Like Latin nouns, Latin verbs can be grouped by pattern or type, so as to make them much easier to learn. In Chapters 2 and 3, we learned nouns in groups that we called DECLENSIONS. For some two thousand years, Latin verb groups have been known as CONJUGATIONS (literally, forms “joined together”). Don’t let the label alarm you; once again, we are merely talking about separate types or categories.
The 1st conjugation is an ideal place to begin, since it is the easiest and most regular. It is not the category to which vidēre belongs; all verbs in this first class will have a PRESENT INFINITIVE in –āre, like vocāre (“to call”) or portāre (“to carry”). Because the –ā– of that infinitive ending is a long vowel, we should pronounce the form as vocā́re. (Don’t use those marks in writing the word; they are merely pronunciation guides.) The regular simplicity of the 1st conjugation is best seen in the PERFECT PARTICIPLE, which almost always assumes a form like vocātus or portātus. That reassuring fact makes this conjugation thoroughly predictable—a great blessing, since it is the source of at least a thousand English words. Remember it, then, as the “vowel A” conjugation, characterized by the two forms -ARE and -ATUS.
This is a mere sampling of literally hundreds of Latin verbs that follow this pattern. Just to keep you honest, we have included one that departs from type: the perfect participle of secare does not show the usual -atus ending, but instead is sectus. If you apply the memory trick given in §62, you can easily remember sectus from the English word section (“something cut”).
At first glance, you may not spot a great many English derivatives from the verbs in Table 9.1. The real linguistic dividends start to accrue when you combine these verb bases with the prefixes of the last chapter (§59). Though portare by itself may suggest only the French-derived portage (< late Latin portaticum), the prefixes will soon bring to mind such words as import, important, export, report, deportation (a “carrying away”), disport (to “carry apart” from work)—the source, believe it or not, of our common word sport. A similar assault on putare will yield compute, computer, deputation, dispute, impute, reputable, disreputable, and reputation, as well as more learned words like putative. In earlier chapters we saw that the scope of Latin noun and adjective derivatives is rich and varied; but the extent of Latin verb derivatives in English is simply mind-boggling.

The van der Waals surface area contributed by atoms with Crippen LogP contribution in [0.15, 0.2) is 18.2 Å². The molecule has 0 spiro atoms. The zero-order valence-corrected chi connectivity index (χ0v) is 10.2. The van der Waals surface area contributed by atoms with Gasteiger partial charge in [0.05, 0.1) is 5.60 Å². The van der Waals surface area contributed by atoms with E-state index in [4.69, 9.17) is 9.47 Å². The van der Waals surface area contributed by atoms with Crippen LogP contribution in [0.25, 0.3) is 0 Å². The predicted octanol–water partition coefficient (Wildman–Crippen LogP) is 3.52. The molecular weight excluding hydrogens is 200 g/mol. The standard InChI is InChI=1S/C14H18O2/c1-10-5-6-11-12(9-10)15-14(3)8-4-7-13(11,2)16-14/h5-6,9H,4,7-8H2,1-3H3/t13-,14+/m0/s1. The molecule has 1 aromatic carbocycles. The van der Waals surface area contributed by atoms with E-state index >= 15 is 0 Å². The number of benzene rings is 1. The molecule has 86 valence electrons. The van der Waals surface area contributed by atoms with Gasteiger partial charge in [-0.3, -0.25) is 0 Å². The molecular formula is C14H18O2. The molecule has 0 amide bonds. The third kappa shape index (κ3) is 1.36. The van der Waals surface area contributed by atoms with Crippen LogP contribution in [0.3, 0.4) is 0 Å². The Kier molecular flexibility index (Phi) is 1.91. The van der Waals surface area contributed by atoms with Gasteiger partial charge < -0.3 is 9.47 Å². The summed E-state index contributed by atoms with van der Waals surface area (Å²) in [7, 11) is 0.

If you know any French, you will recognize cantare as the source of chanter; indeed, it is usual for 1st conjugation Latin verbs in -are to become 1st conjugation French verbs in -er. Thus English chant can be seen as an Old French loan-word, whereas recant and incantation come directly from Latin. Therefore enchant and incant are perfect doublets, while enchantment and incantation are closely related. You may be startled to realize that a sea shanty and a Bach cantata are brothers under the skin.
Don’t be surprised if you find spelling changes in Latin verb derivatives. Our verbs claim (“shout”), exclaim (“shout out”), proclaim (“shout forth”) and reclaim (“shout back”) are all derivatives of clamare. But observe how the corresponding noun derivatives, all from the perfect participle, show the correct Latin spelling: exclamation, proclamation, reclamation. A parallel is seen in derivatives of vocare. From the present stem we get convoke (“call together”), evoke (“call out ”), invoke (“call in”), provoke (“call forth”), and revoke (“call back), whereas the perfect participle provides us with convocation, invocation, and provocation. (We’ll meet later such interesting forms as irrevocable.) Notice, by the way, that reclaim and revoke are very close in etymological meaning, and do have some kinship in meaning today.
Sometimes the English derivatives can be thoroughly disguised. From plicare you would soon discover complicate (“fold together”), implicate (“fold in”) and explication (“a folding out”), and you might then track down implicit and explicit; but you would need an etymological dictionary to uncover plait, pleat, ply (all < plicatus), imply, employ (both < implicare), deploy, display (both < displicare), apply, appliqué (both < applicatus < ad-plicatus), and the noun exploit (< explicatus). If you then learned that the root plic- occurs also in complex, accomplice, simplicity, and multiply (= Germanic manifold), you would realize that you had unfolded a very complicated pattern.
The first time around, you are likely to make a few mistakes. You would be wrong to think that servare is the source of English serve (< L servire); but it is the origin of conserve, conservation, preserve, reservation, reservoir, etc. The important Latin verb stare, status is cognate with—but is not the source of—the Germanic English verb stand; it has given us the derivatives status, station, stature, constant, instant, stance, and inconstancy. There is absolutely no way that you can grasp all these words at once; some of them will be carefully explained in later chapters. The only expectation at present is that you will try to learn the two necessary Latin forms and the basic English meanings for each of the verbs on the table, making intelligent use of any English clues that you can spot.
To review and stress that all-important key to the perfect participle, here is an “-ion” guide to the ten 1st conjugation verbs on Table 9.1: incantation, exclamation, mutation, complication, deportation, reputation, section, conservation, station, and vocation.
- Sometimes English will “correct” or “re-Latinize” the spelling of a word taken from French. The term descant, for instance, was derived from L discantus (“singing apart”) through F deschant. ↵